Whoresonin the wilderness link

mercoledì 2 luglio 2008

Magazzini Criminali - Notti senza fine

"I Magazzini" is an acting company established in 1972 in Florence from Federico Tiezzi and Alessandro Lombardi. It's one of the most innovative acting company world-wide. As "Magazzini Criminali", the company did a contamination between theatre, cinema and music. Since 2001 he changed its name in "Compagnia Lombardi-Tiezzi".

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giovedì 29 maggio 2008

Mathias Spahlinger - Musica impura

Mathias Spahlinger is a fastidious composer of highly charged music. His music does recall Lachenmann, but he is not a Lachenmann drone or imitator (like many younger-generation German composers). Instead he reaches back to the music of Webern through ultra-condensed miniatures and a very economical manner of writing. When I first heard Spahlinger, I was totally unprepared for the visceral intensity of his music; unlike the restrained expressionism of his Second Viennese School ancestors, Spahlinger's music frequently boils over into violent noise. This music needs to be listened to very carefully. It is an exploration of monumental relevations of expression in a small, compact, terse, and very dense manner. Albeit not such a distinction, (

link 1

link 2

thanks avant-terrorist :)

domenica 11 maggio 2008

William Duckworth - The time curve preludes

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William Duckworth's Well-Tempered Clavier of minimalism. Elegant studies in proportion and sonority. Each prelude grows from a single rhythmic figure, uses modal harmonies, raga-style drones, and Medieval melodic outlines, and captures a particular but relatively brief mood, whether meditative, dance-like, or song-like. Duckworth's shifting, modal patterns unfold in a specially reverberant universe created by sustaining (with weights) certain of the keyboard's lowest notes. With pace and duration perfectly controlled, the preludes progress from sweetness to pungency with an elegiac inevitability.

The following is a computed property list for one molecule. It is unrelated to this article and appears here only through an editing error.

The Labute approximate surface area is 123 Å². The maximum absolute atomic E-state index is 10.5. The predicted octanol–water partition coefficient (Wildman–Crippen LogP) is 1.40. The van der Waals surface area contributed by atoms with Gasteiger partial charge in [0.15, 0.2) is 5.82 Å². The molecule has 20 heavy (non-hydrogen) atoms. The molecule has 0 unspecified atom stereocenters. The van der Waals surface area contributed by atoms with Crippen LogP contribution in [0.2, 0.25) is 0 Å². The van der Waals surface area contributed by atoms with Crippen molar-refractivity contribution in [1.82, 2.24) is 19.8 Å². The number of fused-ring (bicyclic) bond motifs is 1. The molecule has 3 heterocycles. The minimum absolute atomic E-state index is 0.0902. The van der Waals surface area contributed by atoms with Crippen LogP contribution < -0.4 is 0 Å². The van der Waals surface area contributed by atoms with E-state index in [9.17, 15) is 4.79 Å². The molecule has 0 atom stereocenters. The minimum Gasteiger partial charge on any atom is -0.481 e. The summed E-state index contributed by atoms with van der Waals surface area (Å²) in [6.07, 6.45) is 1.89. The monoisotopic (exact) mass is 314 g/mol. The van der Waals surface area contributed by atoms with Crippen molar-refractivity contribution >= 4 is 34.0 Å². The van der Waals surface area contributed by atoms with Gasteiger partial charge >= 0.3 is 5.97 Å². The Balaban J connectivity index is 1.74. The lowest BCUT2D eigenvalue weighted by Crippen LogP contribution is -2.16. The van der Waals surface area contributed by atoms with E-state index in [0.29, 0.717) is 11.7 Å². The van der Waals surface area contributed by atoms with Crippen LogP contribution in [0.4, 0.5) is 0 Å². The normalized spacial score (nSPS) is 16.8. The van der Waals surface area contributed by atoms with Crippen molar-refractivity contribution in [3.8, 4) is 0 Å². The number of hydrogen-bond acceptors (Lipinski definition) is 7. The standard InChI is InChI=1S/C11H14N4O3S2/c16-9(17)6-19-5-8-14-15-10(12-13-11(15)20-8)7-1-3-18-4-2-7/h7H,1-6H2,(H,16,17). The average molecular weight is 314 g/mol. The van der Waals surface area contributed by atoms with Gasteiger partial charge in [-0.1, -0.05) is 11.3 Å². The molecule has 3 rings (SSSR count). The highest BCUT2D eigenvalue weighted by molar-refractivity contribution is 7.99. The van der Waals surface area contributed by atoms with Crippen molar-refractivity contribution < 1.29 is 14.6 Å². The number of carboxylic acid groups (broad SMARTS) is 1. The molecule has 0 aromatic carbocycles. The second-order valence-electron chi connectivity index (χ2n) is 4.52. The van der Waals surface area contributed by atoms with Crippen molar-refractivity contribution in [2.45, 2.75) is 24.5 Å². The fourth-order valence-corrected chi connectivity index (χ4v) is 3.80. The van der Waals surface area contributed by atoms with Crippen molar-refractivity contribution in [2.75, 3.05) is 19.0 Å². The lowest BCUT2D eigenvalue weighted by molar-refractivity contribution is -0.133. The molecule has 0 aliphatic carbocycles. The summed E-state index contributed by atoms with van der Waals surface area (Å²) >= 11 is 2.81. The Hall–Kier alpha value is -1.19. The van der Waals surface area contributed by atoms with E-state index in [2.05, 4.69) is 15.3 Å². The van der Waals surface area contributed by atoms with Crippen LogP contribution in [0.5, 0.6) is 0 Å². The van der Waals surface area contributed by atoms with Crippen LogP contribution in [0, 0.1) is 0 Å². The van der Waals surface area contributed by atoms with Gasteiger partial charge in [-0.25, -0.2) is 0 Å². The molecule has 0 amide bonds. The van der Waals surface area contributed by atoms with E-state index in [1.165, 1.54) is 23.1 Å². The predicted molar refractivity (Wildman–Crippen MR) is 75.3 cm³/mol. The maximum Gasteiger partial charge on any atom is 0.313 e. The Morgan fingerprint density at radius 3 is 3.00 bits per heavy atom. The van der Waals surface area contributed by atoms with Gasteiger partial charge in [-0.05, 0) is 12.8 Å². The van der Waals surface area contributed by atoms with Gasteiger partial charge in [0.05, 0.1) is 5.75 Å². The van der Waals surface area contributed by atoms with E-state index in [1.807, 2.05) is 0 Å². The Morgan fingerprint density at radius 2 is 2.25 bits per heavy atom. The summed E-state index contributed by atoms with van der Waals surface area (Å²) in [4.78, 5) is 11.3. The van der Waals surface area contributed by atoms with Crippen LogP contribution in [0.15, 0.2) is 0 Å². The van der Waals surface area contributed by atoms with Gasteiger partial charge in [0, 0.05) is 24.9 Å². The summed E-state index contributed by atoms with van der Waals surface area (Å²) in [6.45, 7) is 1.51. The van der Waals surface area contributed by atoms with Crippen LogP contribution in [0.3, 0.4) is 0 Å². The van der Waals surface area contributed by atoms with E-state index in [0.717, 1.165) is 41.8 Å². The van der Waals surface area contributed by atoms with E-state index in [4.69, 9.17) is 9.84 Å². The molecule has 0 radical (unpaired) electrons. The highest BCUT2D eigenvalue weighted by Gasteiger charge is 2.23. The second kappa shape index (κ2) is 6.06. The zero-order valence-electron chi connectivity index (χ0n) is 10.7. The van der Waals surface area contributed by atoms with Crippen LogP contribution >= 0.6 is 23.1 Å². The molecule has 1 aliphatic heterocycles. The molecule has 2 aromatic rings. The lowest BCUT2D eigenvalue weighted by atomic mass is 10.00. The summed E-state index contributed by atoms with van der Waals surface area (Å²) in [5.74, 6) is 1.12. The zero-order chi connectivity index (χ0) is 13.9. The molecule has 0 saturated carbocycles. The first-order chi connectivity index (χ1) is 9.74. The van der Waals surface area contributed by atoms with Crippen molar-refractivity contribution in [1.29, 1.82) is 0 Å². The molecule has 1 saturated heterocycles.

Performer: Neely Bruce


1 Untitled (2:21)
2 Untitled (2:08)
3 Untitled (2:00)
4 Untitled (1:54)
5 Untitled (2:09)
6 Untitled (4:11)
7 Untitled (2:45)
8 Untitled (1:48)
9 Untitled (1:48)
10 Untitled (1:46)
11 Untitled (3:34)
12 Untitled (2:45)
13 Untitled (3:12)
14 Untitled (3:45)
15 Untitled (1:40)
16 Untitled (2:17)
17 Untitled (2:33)
18 Untitled (2:03)
19 Untitled (2:36)
20 Untitled (1:44)
21 Untitled (1:45)
22 Untitled (2:11)
23 Untitled (3:30)
24 Untitled (2:35)


giovedì 8 maggio 2008

Jani Christou - Symphony No. 1

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Jani Christou was born at Heliopolis, N.E. of Cairo on January 9th, 1926, of Greek parents. He was educated at the English School in Alexandria, and began composing at an early age. In 1945 he travelled to England to study formal logic and philosophy at Kingâs College, Cambridge under Ludwig Wittgenstein and Bertrand Russell (he attained an MA in philosophy in 1948). At the same time he studied music privately with H. F. Redlich, the distinguished musicologist and pupil of Alban Berg, and in 1949 travelled to Rome to study orchestration with F. Lavagnino. He also travelled widely in Europe, culminating for a short period in Zurich, where he met and attended lectures in psychology with Carl Jung. Christou's studies in psychology were greatly encouraged by his brother Evanghelos (himself a pupil of Jung) whom Christou considered his spiritual mentor and who exerted a strong influence on his creative thinking. Christou was deeply affected by his brother's death in 1956 as the result of a car accident, and it was Jani who arranged the posthumous publication of Evanghelos's book The Logos of the Soul.